We in the West have a cultural background of fear-of-God and fear-of-judgement and this drives both the sense of self-responsibility and judgementalism. In Buddhism, the gods are in the same boat as we are and the Buddhas do not judge, they help. For sure, we are vulnerable to urges that get us into trouble in various ways and even lead to us sometimes being cruel, mean or stupid, but still the Buddhas smile upon us in the same way as a good parent continues to love the child even when it has a temper tantrum or gets into trouble.
Relaxing in the Deepest Place
The Buddhas are looking out for us. They help when they can, past, present and future, here and hereafter. We live our lives by such light as we have, and they help and give us more light whenever we open up enough to receive it. The more appreciative we are of the spiritual support, the more we relax in the deepest part of ourselves. The more relaxed we are in the deepest part of ourselves, the easier we are to live with and the more others benefit from our presence. Self and other thus both benefit in a single process. There is no opposition between what is good for self and what is good for other. It is possible to see this as a kind of surrender, rather as one surrenders to a deckchair, but it is not surrender in the sense of the warlike analogy of becoming defeated or a slave. One remains undefeated. In fact, one relaxes because one knows one cannot and will not be defeated. Even if the whole universe is consumed by fire, one will be fine in the only sense that ultimately matters.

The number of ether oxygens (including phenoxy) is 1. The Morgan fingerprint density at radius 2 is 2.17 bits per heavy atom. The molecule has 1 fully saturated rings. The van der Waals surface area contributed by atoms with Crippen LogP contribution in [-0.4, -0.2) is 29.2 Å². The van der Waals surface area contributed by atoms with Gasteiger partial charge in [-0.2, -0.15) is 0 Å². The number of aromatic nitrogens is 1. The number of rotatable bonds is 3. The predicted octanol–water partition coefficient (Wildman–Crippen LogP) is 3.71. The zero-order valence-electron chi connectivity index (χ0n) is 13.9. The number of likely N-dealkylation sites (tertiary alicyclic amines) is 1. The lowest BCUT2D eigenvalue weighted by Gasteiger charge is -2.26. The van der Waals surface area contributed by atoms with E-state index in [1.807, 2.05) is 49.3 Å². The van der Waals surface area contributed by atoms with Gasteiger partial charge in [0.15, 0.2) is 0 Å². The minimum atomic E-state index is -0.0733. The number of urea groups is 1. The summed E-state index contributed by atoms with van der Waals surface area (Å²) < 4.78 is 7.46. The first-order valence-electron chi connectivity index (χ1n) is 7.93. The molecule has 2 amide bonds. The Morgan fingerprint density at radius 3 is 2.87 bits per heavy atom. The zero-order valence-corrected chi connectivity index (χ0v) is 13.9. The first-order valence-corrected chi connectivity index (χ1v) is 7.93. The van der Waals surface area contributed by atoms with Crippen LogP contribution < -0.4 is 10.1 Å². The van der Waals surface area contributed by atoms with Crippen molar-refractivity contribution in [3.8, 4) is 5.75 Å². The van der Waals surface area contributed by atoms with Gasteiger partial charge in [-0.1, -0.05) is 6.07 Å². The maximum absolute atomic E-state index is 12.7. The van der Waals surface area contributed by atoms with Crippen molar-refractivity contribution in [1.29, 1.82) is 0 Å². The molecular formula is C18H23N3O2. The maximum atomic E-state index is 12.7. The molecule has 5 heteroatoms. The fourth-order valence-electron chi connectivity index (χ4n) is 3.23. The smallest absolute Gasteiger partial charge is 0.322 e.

Thus what we call self-care and care for others happen, but without a strongly self-conscious contrivance of some kind. The bodhisattva saves all sentient beings but does not have a sense of saving all beings; cares for self but without any special sense of caring for self. Eat when hungry, sleep when tired, do what needs doing, see needs and attend to them, but no need to make a big deal out of it. That is the Buddhist spirit. It is really a kind of naturalness that becomes possible through the sense of having spiritual support.
Being Shattered but Not Defeated
There is a story that Quan Shi Yin was busy saving sentient beings for many eras and then paused to take stock and saw just as many beings needing saving as when she started. At this point she shattered into a thousand pieces. It was at that point that Amida appeared and put her back together again. Amida continues to appear in her headdress as you can see in the picture.
When we try to do things by our own power sooner or later we feel shattered. When she was shattered she stopped for a moment, and at that point, some light got in. At that point she was stopped in her tracks, she did not know what to do or what was what. Her "vedana" stopped, momentarily. In terms of her previous program she was defeated, but Amida appears and, in effect, says, "No, you are not defeated because I am here. You did not notice me before because you were too busy with your idea. It was not a bad idea, but it did blind you to my presence. Still, here I am, and all is well. You are not defeated. You can go on with your work, but now that you know I am here you will do it in a new spirit." Hearing this, she can relax. She will continue her work, but in a much more natural relaxed way and, with much less expenditure of effort, she will actually be much more effective. Furthermore, she will enjoy it more and feel happy and grateful, knowing that whatever happens, all's well and all shall be well.